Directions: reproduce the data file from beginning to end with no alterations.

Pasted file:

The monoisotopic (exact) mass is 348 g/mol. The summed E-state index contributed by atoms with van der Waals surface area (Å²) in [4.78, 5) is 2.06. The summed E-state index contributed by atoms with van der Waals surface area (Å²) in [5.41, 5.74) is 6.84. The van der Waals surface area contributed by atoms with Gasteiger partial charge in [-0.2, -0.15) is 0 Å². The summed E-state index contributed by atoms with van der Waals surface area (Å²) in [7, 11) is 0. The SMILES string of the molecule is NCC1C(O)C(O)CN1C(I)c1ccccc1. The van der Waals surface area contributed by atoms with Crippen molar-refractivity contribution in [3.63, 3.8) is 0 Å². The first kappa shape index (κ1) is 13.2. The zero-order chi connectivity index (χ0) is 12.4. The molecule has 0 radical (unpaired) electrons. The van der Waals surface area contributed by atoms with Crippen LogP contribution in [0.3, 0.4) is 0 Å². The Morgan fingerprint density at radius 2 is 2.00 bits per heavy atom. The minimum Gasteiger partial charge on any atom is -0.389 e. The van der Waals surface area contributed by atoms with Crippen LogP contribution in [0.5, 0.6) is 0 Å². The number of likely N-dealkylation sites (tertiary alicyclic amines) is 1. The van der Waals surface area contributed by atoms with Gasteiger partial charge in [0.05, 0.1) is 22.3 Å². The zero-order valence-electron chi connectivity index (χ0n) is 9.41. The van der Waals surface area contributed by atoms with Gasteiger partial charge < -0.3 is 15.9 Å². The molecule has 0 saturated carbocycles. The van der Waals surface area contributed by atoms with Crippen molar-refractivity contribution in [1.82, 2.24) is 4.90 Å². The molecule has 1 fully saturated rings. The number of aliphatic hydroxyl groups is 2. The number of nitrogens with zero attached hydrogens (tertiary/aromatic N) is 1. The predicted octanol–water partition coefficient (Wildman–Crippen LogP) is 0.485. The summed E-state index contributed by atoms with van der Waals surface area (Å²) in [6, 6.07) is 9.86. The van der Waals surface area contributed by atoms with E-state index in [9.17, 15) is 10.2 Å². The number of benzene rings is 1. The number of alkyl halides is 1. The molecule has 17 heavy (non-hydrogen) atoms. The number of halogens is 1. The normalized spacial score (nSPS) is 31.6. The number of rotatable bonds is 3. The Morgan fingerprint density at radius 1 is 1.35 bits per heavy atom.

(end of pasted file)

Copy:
The monoisotopic (exact) mass is 348 g/mol. The summed E-state index contributed by atoms with van der Waals surface area (Å²) in [4.78, 5) is 2.06. The summed E-state index contributed by atoms with van der Waals surface area (Å²) in [5.41, 5.74) is 6.84. The van der Waals surface area contributed by atoms with Gasteiger partial charge in [-0.2, -0.15) is 0 Å². The summed E-state index contributed by atoms with van der Waals surface area (Å²) in [7, 11) is 0. The SMILES string of the molecule is NCC1C(O)C(O)CN1C(I)c1ccccc1. The van der Waals surface area contributed by atoms with Crippen molar-refractivity contribution in [3.63, 3.8) is 0 Å². The first kappa shape index (κ1) is 13.2. The zero-order chi connectivity index (χ0) is 12.4. The molecule has 0 radical (unpaired) electrons. The van der Waals surface area contributed by atoms with Crippen LogP contribution in [0.3, 0.4) is 0 Å². The Morgan fingerprint density at radius 2 is 2.00 bits per heavy atom. The minimum Gasteiger partial charge on any atom is -0.389 e. The van der Waals surface area contributed by atoms with Crippen LogP contribution in [0.5, 0.6) is 0 Å². The number of likely N-dealkylation sites (tertiary alicyclic amines) is 1. The van der Waals surface area contributed by atoms with Gasteiger partial charge in [0.05, 0.1) is 22.3 Å². The zero-order valence-electron chi connectivity index (χ0n) is 9.41. The van der Waals surface area contributed by atoms with Gasteiger partial charge < -0.3 is 15.9 Å². The molecule has 0 saturated carbocycles. The van der Waals surface area contributed by atoms with Crippen molar-refractivity contribution in [1.82, 2.24) is 4.90 Å². The molecule has 1 fully saturated rings. The number of aliphatic hydroxyl groups is 2. The number of nitrogens with zero attached hydrogens (tertiary/aromatic N) is 1. The predicted octanol–water partition coefficient (Wildman–Crippen LogP) is 0.485. The summed E-state index contributed by atoms with van der Waals surface area (Å²) in [6, 6.07) is 9.86. The van der Waals surface area contributed by atoms with E-state index in [9.17, 15) is 10.2 Å². The number of benzene rings is 1. The number of alkyl halides is 1. The molecule has 17 heavy (non-hydrogen) atoms. The number of halogens is 1. The normalized spacial score (nSPS) is 31.6. The number of rotatable bonds is 3. The Morgan fingerprint density at radius 1 is 1.35 bits per heavy atom.